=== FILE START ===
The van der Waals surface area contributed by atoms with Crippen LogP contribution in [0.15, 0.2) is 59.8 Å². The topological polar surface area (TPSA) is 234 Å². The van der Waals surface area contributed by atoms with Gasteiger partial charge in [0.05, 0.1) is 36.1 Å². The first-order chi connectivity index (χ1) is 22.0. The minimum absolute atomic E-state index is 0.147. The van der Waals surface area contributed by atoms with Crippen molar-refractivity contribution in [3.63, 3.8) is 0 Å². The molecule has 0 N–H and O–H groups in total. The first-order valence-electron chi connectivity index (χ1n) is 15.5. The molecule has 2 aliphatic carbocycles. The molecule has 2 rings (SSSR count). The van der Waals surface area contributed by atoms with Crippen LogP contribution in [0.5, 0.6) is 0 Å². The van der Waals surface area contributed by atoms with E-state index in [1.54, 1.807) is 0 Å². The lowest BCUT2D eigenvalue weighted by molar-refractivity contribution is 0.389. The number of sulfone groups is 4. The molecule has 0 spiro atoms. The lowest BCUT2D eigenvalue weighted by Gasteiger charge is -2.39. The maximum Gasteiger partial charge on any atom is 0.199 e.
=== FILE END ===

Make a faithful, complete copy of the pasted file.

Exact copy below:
The van der Waals surface area contributed by atoms with Crippen LogP contribution in [0.15, 0.2) is 59.8 Å². The topological polar surface area (TPSA) is 234 Å². The van der Waals surface area contributed by atoms with Gasteiger partial charge in [0.05, 0.1) is 36.1 Å². The first-order chi connectivity index (χ1) is 22.0. The minimum absolute atomic E-state index is 0.147. The van der Waals surface area contributed by atoms with Crippen molar-refractivity contribution in [3.63, 3.8) is 0 Å². The molecule has 0 N–H and O–H groups in total. The first-order valence-electron chi connectivity index (χ1n) is 15.5. The molecule has 2 aliphatic carbocycles. The molecule has 2 rings (SSSR count). The van der Waals surface area contributed by atoms with Crippen LogP contribution in [0.5, 0.6) is 0 Å². The van der Waals surface area contributed by atoms with E-state index in [1.54, 1.807) is 0 Å². The lowest BCUT2D eigenvalue weighted by molar-refractivity contribution is 0.389. The number of sulfone groups is 4. The molecule has 0 spiro atoms. The lowest BCUT2D eigenvalue weighted by Gasteiger charge is -2.39. The maximum Gasteiger partial charge on any atom is 0.199 e.